תמונות בעמוד

Like fyllables of dolour.

Mal. What I believe, I'll wail; What know, believe; and, what I can redress, As I shall find the time to friend, I will. What you have spoke, it may be fo, perehance ; This tyrant, whose fole name blisters our tongues, Was once thought honeft : you have lov'd him well, He hath not touch'd you yet. I'm young; but

something + You

may deserve of him through me, and wisdom To offer up a weak, poor, innocent lamb, T'appease an angry God.

Macd. I am not treacherous.

Mal. But Macbeth is. A good and virtuous nature may recoil In an imperial Charge. I crave your pardon : That which you are, my thoughts cannot transpose; Angels are bright still, though the brightest fell: Though all things foul would bear the brows of Yet Grace must look lill fo.

(Grace, Macd. I've lost my hopes. Mal. Perchance, ev’n ihere, where I did find

my doubts. Why in that rawness left you wife and children, Those precious motives, those strong knots of love, Without leave-taking?- I pray you, Let not my jealousies be your dishonours, But mine own safeties: you may be rightly just, Whatever I shall think.

Macd. Bleed, bleed, poor Country ! Great Tyranny, lay thou thy Basis sure,

(wrongs, For goodness dares not check thee! Wear thou thy what is insinuated under it is noble; that the Portents and Prodigies in the Skies, of which mention is made before, thewed that Heaven sympathised with Scotland.

+ You may Discern of him through me,–] By Macduff's Answer it appears we should read,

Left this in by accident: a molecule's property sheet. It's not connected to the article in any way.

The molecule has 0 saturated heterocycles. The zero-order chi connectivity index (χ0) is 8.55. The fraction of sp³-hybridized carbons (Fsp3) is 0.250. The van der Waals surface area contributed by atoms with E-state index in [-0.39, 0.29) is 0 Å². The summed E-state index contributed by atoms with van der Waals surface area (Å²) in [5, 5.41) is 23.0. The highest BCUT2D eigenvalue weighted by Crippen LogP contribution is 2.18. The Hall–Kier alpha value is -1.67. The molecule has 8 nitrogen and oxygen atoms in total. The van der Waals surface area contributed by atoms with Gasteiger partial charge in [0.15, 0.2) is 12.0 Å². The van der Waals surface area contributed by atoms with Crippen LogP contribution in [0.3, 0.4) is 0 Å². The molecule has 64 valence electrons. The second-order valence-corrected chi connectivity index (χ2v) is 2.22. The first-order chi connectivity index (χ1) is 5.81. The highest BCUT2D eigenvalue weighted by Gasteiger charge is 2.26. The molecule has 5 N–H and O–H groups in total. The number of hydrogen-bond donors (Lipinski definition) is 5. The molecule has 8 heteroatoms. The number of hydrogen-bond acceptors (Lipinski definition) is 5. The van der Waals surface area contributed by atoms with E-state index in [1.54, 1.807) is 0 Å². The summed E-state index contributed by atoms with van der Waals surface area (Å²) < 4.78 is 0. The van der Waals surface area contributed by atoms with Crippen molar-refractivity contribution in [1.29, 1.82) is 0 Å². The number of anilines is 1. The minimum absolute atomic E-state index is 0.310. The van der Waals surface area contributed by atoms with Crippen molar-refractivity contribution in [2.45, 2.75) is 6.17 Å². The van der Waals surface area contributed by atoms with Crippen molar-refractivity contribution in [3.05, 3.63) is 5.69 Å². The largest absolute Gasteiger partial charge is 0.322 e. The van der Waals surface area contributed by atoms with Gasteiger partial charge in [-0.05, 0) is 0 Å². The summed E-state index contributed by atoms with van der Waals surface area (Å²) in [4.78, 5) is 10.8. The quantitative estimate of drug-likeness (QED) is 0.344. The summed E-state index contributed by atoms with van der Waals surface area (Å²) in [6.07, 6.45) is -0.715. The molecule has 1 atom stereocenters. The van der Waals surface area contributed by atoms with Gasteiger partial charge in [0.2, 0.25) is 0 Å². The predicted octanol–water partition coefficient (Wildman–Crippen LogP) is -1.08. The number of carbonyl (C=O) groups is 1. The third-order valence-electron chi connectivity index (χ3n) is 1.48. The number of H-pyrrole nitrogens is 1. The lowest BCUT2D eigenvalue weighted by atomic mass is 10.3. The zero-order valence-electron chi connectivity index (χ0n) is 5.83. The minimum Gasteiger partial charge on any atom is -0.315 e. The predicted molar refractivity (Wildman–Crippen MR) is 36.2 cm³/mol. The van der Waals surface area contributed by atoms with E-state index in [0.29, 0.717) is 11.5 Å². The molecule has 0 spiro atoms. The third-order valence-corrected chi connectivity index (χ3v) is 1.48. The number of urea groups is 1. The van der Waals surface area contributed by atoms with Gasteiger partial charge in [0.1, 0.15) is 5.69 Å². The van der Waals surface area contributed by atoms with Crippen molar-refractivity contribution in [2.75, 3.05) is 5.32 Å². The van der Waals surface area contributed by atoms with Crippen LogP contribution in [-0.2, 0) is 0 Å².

--Deserve of him


His title is affear'd. Fare thee well, lord :
I would not be the villain that thou think it,
For the whole space that's in the tyrant's grasp,
And the rich East to boot.

Mal. Be not offended ;
I speak not as in absolute fear of you.
I think, our country sinks beneath the yoke;
It weeps, it bleeds, and each new day a galh
Is added to her wounds. I think withal,
There would be hands up-lifted in my Right:
And here from gracious England have I Offer
Of goodly thousands. But for all this,
When I shall tread upon the Tyrant's head,
Or wear it on my sword, yet my poor Country
Shall have more vices than it had before;
More fuffer, and more sundry ways than ever,
By him that shall fucceed.

Macd. What thould he be?

Mal. It is myself I mean, in whom I know
All the particulars of vice so grafted,
That, when they shall be open'd, black Macbeth
Will seem as pure as snow, and the
Esteem him as a lamb, being compar'd
With my confineless harms.

Macd. Not in the legions
Of horrid hell can come a devil more damn'd,
In Evils to top Macbeth.

Mal. I grant him bloody,
Luxurious, avaricious, false, deceitful,
Sudden, malicious, smacking of ev'ry sin
That has a name.

But there's no boitom, none,
In my voluptuousness: your wives, your daughters,
Your matrons,

and your maids, could not fill up The ciftern of

luft; and


desire All continent impediments would o'er-bear, That did oppose my will. Better Macbeth,

* His title is affear'd.-) Affear'd, a Law-term for confirmed.

poor State

Mr. Pope.


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Than such an one to reign.

Macd. Boundless intemperance
In nature is a tyranny; it hath been
Th' untimely emptying of the happy Throne,
And fall of many Kings. But fear not yet
To take upon you what is yours: you may
Convey your pleasures in a spacious plenty,
And yet seem cold, the time you may so hoodwink:
We've willing dames enough; there cannot be
That Vulture in you to devour so many,
As will to Greatness dedicate themselves,
Finding it so inclin'd.

Mal. With this, there grows,
In my most ill-composd affection, such
A stanchless Avarice, that, were 1 King,
I should cut off the Nobles for their lands;
Desire his jewels, and this other's house;